Once the ceiling had been made safe the roof space was cleared of an estimated 3 tonnes of surplus weight to reduce the load. The plaster lining to redundant Victorian air ducting was removed. The framework and some original laths were retained for evidential value. Safety checks for asbestos and gypsum were carried out. Simpsons of York undertook the removal of the ceiling under the supervision of Ornate Interiors staff.
It took a full week to erect a 10-metre high ‘birdcage’ of scaffolding to provide safe access. Masonry support walls below floor level were checked to ensure they could carry the load, and the scaffolding was then aligned with these. The roof space was fully encased with plastic sheeting to seal it from other parts of the building and a 70mm layer of dust and debris that had accumulated over three centuries was removed.
Structural repairs were then made to the roof and new laths of finest quality hand-riven oak were installed, spaced at thumb-width so that a good rivet of plaster could be pushed through to set behind each lath.
The time-consuming process of applying the first layer of plaster – the ‘scratch coat’ – then began. This coat is the thickest layer and consists of sand and lime heavily enriched and strengthened with horsehair. The plaster was checked regularly from above to ensure there would be a satisfactory fixing behind the laths. It was then left for several weeks to allow the chemical reaction with carbon dioxide in the air to take place and set the mixture, a process known as carbonation.
The next stage was to apply the ‘float coat’, for which the same plaster was used but with less hair admixed and applied to about half the thickness. The float coat was carefully looked after to ensure it cured properly, and then three weeks later the finishing coat was applied. This was a fine skim of sand and lime plaster. Once the last coat of plaster had set the ceiling roses were refitted and mineral paint, which bonds with the plaster and allows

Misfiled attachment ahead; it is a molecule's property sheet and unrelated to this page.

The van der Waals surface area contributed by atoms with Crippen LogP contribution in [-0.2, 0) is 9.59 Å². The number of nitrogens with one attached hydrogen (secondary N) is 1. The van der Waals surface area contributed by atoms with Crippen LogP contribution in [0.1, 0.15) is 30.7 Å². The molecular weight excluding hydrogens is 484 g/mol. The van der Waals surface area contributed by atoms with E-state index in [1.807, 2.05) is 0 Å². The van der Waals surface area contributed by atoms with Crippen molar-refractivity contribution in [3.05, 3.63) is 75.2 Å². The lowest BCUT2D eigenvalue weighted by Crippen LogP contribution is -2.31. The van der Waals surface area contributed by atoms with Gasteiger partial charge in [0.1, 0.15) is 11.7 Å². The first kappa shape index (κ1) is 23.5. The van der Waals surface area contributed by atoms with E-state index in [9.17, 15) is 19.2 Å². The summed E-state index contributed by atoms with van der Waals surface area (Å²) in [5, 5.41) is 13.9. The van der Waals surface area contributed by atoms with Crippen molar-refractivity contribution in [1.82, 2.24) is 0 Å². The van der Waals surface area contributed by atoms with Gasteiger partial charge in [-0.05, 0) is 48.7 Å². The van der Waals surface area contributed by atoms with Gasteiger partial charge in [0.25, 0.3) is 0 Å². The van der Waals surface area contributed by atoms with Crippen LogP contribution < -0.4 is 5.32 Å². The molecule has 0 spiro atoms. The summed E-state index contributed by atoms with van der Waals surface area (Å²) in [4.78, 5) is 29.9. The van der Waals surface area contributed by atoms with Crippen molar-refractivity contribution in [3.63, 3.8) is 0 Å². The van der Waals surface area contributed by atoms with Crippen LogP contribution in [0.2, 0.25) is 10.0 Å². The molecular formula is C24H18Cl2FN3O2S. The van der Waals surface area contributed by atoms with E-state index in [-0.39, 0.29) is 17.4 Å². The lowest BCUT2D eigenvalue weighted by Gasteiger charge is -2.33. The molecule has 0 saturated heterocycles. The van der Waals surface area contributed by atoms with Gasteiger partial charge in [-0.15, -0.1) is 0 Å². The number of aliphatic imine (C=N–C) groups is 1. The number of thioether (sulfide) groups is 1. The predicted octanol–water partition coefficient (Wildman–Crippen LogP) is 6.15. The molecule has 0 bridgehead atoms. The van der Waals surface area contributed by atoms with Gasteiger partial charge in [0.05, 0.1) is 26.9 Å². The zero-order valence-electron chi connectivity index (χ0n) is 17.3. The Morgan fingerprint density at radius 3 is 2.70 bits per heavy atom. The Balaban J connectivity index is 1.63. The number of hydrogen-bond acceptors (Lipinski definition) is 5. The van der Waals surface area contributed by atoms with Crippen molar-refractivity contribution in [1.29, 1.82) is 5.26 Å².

it to continue to breathe, was applied in a three-coat system.
The scaffolding was then removed and the ornate Murano-glass chandeliers, which had been painstakingly restored by a specialist firm in Norfolk, were re-hung on chains and safety wires, with new tassels fitted.
The overall cost of the project was in the region of £400,000 including £50,000 for the restoration of the chandeliers. A re-opening event was held on 15th November 2017 and the Mayor was invited to switch on the Christmas lights.
Philip Thake, the Chief Executive of York Conservation Trust, said:
“The end result is amazing.”
His colleague Guy Bowyer, York Conservation Trust’s Architect provided the following testimonial:
“The emergency ceiling repair at The Assembly Rooms was a complex and challenging project and we were delighted with the positive and proactive attitude displayed by all the contractors involved.
The main piece of work was the replacement of the Great Assembly Room ceiling. This work was undertaken by the skilled craftsmen of Ornate Interiors, who worked tirelessly and diligently under difficult conditions to replace the full lath and plaster ceiling using exactly the same materials and techniques used when the ceiling was first erected in the eighteenth century. It was an immense achievement to complete the project to a very high standard in such a tight window of time.
York Conservation Trust are very grateful to Ornate Interiors for displaying such commitment.”
Guy Bowyer, Architect, York Conservation Trust